Another effect at close focusing distances: Lens focal length, it turns out that for a given field of view, the longer the lens, the shorter the DOF for the same entrance pupil diameter.

What to consider as a close focusing distance? A rough approximation is 10 times the focal length.




Does this (irrelevant) mean that your calculation that you posted earlier is correct? ...In other words, can DOF differ more than two stops between a FF DSLR and an MF camera for the same AOV or not? ....Can the difference be up to three stops (as Eric Weiss posted earlier) or not? ...by the way... wasn't you (as well) leaving the conversation earlier?
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Theodoros

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Re: Medium format redefined
« Reply #93 on: September 12, 2015, 05:52:51 pm »

I propose to some people, to do some more (homework) reading and come back next week to play the "Einstein"...
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fdisilvestro

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Re: Medium format redefined
« Reply #94 on: September 12, 2015, 06:04:35 pm »

Does this (irrelevant) mean that your calculation that you posted earlier is correct? ...In other words, can DOF differ more than two stops between a FF DSLR and an MF camera for the same AOV or not? ....Can the difference be up to three stops (as Eric Weiss posted earlier) or not? ...by the way... wasn't you (as well) leaving the conversation earlier?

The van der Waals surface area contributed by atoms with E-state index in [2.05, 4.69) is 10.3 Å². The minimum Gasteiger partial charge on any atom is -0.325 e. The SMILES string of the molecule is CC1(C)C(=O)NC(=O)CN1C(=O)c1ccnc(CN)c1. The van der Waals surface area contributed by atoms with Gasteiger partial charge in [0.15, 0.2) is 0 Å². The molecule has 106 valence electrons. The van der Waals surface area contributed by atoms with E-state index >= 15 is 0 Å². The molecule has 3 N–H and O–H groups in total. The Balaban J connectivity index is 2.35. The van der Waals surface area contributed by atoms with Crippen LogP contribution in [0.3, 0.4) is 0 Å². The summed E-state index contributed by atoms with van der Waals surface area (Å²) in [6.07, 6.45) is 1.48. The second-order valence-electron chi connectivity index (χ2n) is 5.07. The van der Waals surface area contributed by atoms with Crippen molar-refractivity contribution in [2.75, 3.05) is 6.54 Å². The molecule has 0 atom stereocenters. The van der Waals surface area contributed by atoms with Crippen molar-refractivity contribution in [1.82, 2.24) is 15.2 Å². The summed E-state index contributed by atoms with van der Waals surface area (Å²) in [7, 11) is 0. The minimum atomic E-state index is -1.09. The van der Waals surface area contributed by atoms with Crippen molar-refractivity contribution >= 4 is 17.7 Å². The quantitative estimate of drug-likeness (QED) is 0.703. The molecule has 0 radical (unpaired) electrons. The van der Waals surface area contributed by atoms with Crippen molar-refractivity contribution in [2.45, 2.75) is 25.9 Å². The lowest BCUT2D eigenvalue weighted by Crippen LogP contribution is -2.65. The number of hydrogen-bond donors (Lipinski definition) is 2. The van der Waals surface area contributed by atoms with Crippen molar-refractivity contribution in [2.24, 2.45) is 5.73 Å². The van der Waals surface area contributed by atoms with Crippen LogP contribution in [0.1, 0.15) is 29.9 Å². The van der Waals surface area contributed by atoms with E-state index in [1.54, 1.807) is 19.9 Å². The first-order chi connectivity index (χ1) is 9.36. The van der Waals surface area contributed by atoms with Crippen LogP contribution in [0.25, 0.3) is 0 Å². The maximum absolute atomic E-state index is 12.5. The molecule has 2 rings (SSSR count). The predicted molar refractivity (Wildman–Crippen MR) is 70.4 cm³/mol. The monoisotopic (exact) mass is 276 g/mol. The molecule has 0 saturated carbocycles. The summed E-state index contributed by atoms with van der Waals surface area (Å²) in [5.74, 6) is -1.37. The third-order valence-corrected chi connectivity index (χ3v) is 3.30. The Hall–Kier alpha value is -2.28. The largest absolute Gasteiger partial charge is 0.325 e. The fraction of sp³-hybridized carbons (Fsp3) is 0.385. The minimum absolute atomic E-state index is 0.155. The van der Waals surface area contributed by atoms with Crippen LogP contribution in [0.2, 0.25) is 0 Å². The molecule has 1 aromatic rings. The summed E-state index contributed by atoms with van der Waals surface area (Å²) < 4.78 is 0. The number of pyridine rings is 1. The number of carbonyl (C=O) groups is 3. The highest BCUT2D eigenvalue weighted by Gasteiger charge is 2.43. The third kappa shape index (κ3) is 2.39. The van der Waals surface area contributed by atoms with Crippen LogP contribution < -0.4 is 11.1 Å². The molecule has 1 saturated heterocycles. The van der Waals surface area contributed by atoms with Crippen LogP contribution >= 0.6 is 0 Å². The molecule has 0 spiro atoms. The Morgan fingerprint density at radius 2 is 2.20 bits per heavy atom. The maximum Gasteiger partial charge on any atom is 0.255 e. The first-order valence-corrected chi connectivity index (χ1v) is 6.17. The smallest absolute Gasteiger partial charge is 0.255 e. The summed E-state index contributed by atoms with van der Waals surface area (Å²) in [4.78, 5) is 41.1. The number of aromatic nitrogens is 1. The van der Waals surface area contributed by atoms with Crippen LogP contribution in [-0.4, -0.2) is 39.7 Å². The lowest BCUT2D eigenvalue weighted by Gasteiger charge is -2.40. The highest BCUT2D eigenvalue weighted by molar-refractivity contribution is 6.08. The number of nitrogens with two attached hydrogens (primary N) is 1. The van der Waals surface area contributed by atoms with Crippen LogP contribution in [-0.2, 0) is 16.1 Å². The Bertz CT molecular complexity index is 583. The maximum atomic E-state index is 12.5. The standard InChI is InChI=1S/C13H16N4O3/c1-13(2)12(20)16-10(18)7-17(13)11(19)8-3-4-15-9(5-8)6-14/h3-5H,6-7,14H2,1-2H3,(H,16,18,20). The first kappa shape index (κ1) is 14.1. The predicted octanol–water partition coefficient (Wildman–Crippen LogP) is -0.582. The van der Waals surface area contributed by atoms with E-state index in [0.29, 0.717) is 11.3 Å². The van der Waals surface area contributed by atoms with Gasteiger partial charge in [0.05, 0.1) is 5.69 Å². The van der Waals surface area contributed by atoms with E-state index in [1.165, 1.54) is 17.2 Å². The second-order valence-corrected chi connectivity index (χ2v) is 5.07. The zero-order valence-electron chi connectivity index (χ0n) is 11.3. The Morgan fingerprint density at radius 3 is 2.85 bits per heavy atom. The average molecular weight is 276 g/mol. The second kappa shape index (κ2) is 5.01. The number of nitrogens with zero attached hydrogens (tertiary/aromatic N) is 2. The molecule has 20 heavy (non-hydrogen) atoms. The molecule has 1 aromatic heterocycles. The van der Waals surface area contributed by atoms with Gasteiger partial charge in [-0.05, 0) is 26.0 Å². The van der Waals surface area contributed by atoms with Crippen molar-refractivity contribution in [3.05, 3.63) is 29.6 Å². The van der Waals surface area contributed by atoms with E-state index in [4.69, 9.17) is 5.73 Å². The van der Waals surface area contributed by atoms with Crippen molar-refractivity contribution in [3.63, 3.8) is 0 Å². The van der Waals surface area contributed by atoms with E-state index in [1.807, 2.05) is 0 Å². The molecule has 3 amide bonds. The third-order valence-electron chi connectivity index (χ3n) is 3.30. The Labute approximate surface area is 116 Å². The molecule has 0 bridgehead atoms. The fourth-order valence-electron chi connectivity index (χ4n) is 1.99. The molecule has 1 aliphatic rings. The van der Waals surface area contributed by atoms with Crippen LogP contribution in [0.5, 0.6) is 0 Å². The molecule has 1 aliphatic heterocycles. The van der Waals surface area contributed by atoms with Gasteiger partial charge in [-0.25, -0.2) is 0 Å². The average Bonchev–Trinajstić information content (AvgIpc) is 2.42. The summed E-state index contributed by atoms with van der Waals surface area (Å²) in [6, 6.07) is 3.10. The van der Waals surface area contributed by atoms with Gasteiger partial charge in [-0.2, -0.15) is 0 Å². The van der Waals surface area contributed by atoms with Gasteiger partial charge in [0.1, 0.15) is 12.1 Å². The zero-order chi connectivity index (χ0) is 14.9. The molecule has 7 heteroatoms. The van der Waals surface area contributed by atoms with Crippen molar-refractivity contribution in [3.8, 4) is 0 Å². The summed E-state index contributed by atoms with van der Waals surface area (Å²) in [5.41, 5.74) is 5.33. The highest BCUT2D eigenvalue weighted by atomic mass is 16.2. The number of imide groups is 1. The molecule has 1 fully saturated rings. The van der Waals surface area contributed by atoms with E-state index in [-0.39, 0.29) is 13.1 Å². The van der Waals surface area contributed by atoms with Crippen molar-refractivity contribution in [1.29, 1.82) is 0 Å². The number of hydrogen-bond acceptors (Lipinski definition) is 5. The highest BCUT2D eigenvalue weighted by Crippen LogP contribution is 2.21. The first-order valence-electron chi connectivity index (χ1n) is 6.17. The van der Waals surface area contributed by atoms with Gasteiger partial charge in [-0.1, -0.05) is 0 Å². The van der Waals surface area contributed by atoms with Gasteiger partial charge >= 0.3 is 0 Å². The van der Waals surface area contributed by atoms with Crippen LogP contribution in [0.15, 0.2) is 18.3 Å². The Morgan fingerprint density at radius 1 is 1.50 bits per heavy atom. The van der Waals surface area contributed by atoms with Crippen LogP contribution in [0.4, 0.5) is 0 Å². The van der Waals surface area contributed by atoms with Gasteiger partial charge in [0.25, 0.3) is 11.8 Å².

Yes, it can be more than two stops at close focusing distances. The equation I posted earlier is the simplified version that works for distances greater than 10 X focal length (which is correct). I have no issue in reviewing and correcting myself if proven wrong.

I really don't care what you (Theodoros) think, my concern is with the vast audience that uses LuLa as reference, that might get the wrong concepts and ideas about this subject

Theodoros

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Re: Medium format redefined
« Reply #95 on: September 12, 2015, 06:14:18 pm »

Yes, it can be more than two stops at close focusing distances. The equation I posted earlier is the simplified version that works for distances greater than 10 X focal length (which is correct). I have no issue in reviewing and correcting myself if proven wrong.

I really don't care what you (Theodoros) think, my concern is with the vast audience that uses LuLa as reference, that might get the wrong concepts and ideas about this subject
This (your later comment above) is certainly better than supporting any troll earlier with a "+1" comment...

EDIT: By the way... can you define "close focus distances"? I ask this because if I'm not mistaken, where shallow DOF maters, it's always "close focus distances"... I mean, who cares if DOF covers infinity at a long distance landscape anyway?
« Last Edit: September 12, 2015, 06:26:57 pm by Theodoros »
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ErikKaffehr

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Re: Medium format redefined
« Reply #96 on: September 13, 2015, 12:05:01 am »

Hi,

Petrus has indicated that pupil magnification stated to be significant at around 10x focal length.